Friday, May 20, 2016

This Week in Motorsport

Formula Fun!
Formula One World Championship
Round 5
Gran Premio de España
Sunday, 15 May 2016

The most exciting & engaging grand prix since the turbo-hybrid era began in 2014, an era entirely dominated by the Mercedes-Benz factory team, was the 2015 Singapore Grand Prix. That weekend, for reasons that no one yet understands, the Mercedes "Silver Arrows" were uncharacteristically slow; the rest of the field, instead of racing for the third step on the podium (going for the bronze, as it were) were racing for the win. The 2016 Spanish Grand Prix was gifted a similar excitement: the Mercedes duo of reigning triple World Champion Lewis Hamilton ('08, '14, & '15) & Nico Rosberg qualified on the front row of the grid, to no one's surprise, but then collided with each other on the first lap of the race, knocking both cars out of the race! I laughed & laughed & laughed at each replay, watching Rosberg force Hamilton off the track, Hamilton lose control of his car on the slick grass, Hamilton's out-of-control car spin back onto the track into Rosberg, & then both Silver Arrows spin into the gravel trap. Bwa ha ha ha ha!

The race was thereafter dominated by a mighty duel twist Ferrari & Red Bull (T.A.G. Heuer-branded Renault). Quadruple World Champion Sebastian Vettel ('10, '11, '12, & '13) of Ferrari & Daniel Ricciardo of Red Bull each made three pit stops for new tires, while '07 World Champion Kimi Räikkönen of Ferrari & Max Verstappen of Red Bull each made only two. Verstappen & Räikkönen raced for the lead, with the Finn just barely unable to pass the young Dutchman. Vettel & Ricciardo diced for third, witht he smiling Australian just barely unable to pass the German, his former Red Bull teammate. Lap after lap Räikkönen tried but just couldn't quite pass Verstappen & lap after lap Ricciardo tried but just couldn't quite pass Vettel. In the end, Verstappen's & Räikkönen's gamble worked, their tired stood the test of the time, & at just eighteen years of age Max Verstappen became the youngest race winner in F1's sixty-six year history. Wow!

Wait, doesn't Verstappen drive for Red Bull's "B-team," Toro Rosso (Ferrari)? Cast your mind back to the Russian Grand Prix, specifically to Daniil Kvyat's antics in this Red Bull: Wayback Machine. Though Kvyat was not given the race ban I advocated, his recklessness—which damaged the car of his teammate, Ricciardo—had consequences within the Red Bull organization. Kvyat, in his second season at Red Bull, was demoted to Toro Rosso, while Verstappen, in his second season at Toro Rosso (& in F1) was promoted to Red Bull. This was not all due to Kvyat's kamikaze racing, but I cannot believe that that did not factor heavily into the timing. The result? Kvyat finished tenth, in the points but behind his Toro Rosso teammate Carlos Sainz Junior in sixth; Verstappen became the sport's youngest grand prix winner, ahead of his race-winning teammate Ricciardo in fourth. Odds are now being taken on how long Kvyat will remain in F1 & how many world championships Verstappen will win in his career.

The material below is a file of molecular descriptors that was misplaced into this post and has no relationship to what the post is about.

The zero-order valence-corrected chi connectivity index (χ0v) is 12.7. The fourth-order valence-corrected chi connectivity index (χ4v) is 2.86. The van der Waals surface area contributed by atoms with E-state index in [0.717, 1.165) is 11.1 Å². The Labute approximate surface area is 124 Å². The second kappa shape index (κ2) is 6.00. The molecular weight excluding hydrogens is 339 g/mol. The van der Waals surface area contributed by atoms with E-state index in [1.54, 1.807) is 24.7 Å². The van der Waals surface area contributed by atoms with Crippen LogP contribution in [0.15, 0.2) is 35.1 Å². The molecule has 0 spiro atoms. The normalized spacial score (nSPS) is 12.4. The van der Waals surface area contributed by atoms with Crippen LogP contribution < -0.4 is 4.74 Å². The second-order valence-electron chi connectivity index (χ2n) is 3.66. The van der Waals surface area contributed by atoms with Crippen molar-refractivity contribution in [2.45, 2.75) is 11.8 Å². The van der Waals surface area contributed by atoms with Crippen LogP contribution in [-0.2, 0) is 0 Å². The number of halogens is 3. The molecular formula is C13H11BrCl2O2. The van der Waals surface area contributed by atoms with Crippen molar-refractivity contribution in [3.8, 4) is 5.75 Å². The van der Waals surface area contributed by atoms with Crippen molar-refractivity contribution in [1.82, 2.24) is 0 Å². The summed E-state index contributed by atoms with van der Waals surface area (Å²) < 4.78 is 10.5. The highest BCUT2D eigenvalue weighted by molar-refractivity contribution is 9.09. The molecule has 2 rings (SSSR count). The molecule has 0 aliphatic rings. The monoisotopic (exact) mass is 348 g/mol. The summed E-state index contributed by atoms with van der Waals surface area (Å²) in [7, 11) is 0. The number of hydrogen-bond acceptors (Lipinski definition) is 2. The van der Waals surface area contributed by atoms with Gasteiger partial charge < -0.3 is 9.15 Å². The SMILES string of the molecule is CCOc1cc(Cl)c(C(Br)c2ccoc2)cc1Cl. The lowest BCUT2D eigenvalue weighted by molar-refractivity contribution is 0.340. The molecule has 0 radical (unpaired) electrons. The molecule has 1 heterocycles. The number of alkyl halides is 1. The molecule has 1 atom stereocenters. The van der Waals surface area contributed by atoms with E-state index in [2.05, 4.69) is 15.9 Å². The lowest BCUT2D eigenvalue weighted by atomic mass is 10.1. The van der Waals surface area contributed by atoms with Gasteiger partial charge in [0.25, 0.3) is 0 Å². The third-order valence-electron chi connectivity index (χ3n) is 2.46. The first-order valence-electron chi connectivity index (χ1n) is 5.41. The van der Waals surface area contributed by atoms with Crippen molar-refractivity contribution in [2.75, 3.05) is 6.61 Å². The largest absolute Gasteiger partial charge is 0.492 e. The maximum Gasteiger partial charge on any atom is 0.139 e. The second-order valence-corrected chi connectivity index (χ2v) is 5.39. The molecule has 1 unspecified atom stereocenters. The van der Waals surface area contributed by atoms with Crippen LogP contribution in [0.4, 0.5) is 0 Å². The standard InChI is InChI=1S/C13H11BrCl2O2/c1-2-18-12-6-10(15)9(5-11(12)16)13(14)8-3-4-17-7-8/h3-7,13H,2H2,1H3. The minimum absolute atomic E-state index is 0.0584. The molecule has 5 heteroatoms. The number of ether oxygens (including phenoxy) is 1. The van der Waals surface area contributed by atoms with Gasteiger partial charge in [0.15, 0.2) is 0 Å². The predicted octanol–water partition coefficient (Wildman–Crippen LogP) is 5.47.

1st Place: Max Verstappen, Red Bull (Renault)
2nd Place: Kimi Räikkönen, Ferrari
3rd Place: Sebastian Vettel, Ferrari

Next: The Grand Prix de Monaco—"the jewel in the F1 crown" & "the grandest Grand Prix of all"—on 29 May, the Sunday before Memorial Day. Monaco '09 was my first F1 race; I was smitten instantly, falling head over heels in love with the sport at first sight. Monaco! Monaco! Monaco!

Indy Rock
IndyCar Series
Round 5
Grand Prix of Indianapolis
Saturday, 14 May 2016

Simon Pagenaud of Penske (Chevrolet) is on fire, having finished second in the first two races of the year (St. Pete & Phoenix) & first in the two races preceding the G.P of Indy (Long Beach & Alabama); he started the fifth race from the pole & was never seriously challenged on the way to a third consecutive victory. He didn't lead every lap, principally because of the pit stop rotation & some creative strategy by rookie Conor Daly of Coyne (Honda) & fellow Penske driver & triple Indy 500 winner Hélio Castroneves ('01, '02, & '09).

Pagenaud's always been impressive, but this dominance—especially over his august Penske teammates Castroneves, '99 IndyCar Series champion & reigning double Indy 500 winner Juan Pablo Montoya ('00 & '15), & '14 IndyCar Series champion Will Power—is staggering.

1st Place: Simon Pagenaud, Penske (Chevrolet)
2nd Place: Hélio Castroneves, Penske (Chevrolet)
3rd Place: James Hinchcliffe, Schmidt Peterson (Honda)

Next: The Indianapolis 500-Mile Race on 29 Mary, the Sunday before Memorial Day—& not just the race after which the whole sport is named, but the one hundredth running of the Indy 500, "the greatest spectacle in racing." (The race was first run in 1911, but was suspended for several years during the twentieth century's two World Wars.) The plan is for this to be my last ever oval race.

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